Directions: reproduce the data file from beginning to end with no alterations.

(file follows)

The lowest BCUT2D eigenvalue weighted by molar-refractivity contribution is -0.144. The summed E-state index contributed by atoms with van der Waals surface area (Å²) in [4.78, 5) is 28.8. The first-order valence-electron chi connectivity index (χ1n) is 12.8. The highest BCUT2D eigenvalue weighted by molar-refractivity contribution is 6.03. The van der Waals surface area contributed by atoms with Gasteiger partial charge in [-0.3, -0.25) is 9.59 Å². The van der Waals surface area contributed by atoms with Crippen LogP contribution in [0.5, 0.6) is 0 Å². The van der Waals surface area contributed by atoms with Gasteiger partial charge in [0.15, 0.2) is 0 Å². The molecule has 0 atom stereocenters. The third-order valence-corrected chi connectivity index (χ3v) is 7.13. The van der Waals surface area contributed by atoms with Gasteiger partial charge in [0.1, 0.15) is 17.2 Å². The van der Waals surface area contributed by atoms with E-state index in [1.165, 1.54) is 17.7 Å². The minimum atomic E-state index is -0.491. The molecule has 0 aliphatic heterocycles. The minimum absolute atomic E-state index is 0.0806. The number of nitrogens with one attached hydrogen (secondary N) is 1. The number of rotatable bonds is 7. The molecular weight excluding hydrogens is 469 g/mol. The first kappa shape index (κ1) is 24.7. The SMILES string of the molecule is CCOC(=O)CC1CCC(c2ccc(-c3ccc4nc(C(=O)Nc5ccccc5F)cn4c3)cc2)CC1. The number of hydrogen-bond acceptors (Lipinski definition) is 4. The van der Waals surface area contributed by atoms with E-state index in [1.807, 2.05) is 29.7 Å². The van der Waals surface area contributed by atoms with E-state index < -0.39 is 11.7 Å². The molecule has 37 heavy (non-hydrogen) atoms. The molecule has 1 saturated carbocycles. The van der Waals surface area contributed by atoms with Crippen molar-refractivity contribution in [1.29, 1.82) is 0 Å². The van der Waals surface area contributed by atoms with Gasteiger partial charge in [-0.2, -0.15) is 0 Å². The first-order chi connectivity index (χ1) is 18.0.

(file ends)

The lowest BCUT2D eigenvalue weighted by molar-refractivity contribution is -0.144. The summed E-state index contributed by atoms with van der Waals surface area (Å²) in [4.78, 5) is 28.8. The first-order valence-electron chi connectivity index (χ1n) is 12.8. The highest BCUT2D eigenvalue weighted by molar-refractivity contribution is 6.03. The van der Waals surface area contributed by atoms with Gasteiger partial charge in [-0.3, -0.25) is 9.59 Å². The van der Waals surface area contributed by atoms with Crippen LogP contribution in [0.5, 0.6) is 0 Å². The van der Waals surface area contributed by atoms with Gasteiger partial charge in [0.15, 0.2) is 0 Å². The molecule has 0 atom stereocenters. The third-order valence-corrected chi connectivity index (χ3v) is 7.13. The van der Waals surface area contributed by atoms with Gasteiger partial charge in [0.1, 0.15) is 17.2 Å². The van der Waals surface area contributed by atoms with E-state index in [1.165, 1.54) is 17.7 Å². The minimum atomic E-state index is -0.491. The molecule has 0 aliphatic heterocycles. The minimum absolute atomic E-state index is 0.0806. The number of nitrogens with one attached hydrogen (secondary N) is 1. The number of rotatable bonds is 7. The molecular weight excluding hydrogens is 469 g/mol. The first kappa shape index (κ1) is 24.7. The SMILES string of the molecule is CCOC(=O)CC1CCC(c2ccc(-c3ccc4nc(C(=O)Nc5ccccc5F)cn4c3)cc2)CC1. The number of hydrogen-bond acceptors (Lipinski definition) is 4. The van der Waals surface area contributed by atoms with E-state index in [1.807, 2.05) is 29.7 Å². The van der Waals surface area contributed by atoms with E-state index < -0.39 is 11.7 Å². The molecule has 37 heavy (non-hydrogen) atoms. The molecule has 1 saturated carbocycles. The van der Waals surface area contributed by atoms with Crippen molar-refractivity contribution in [1.29, 1.82) is 0 Å². The van der Waals surface area contributed by atoms with Gasteiger partial charge in [-0.2, -0.15) is 0 Å². The first-order chi connectivity index (χ1) is 18.0.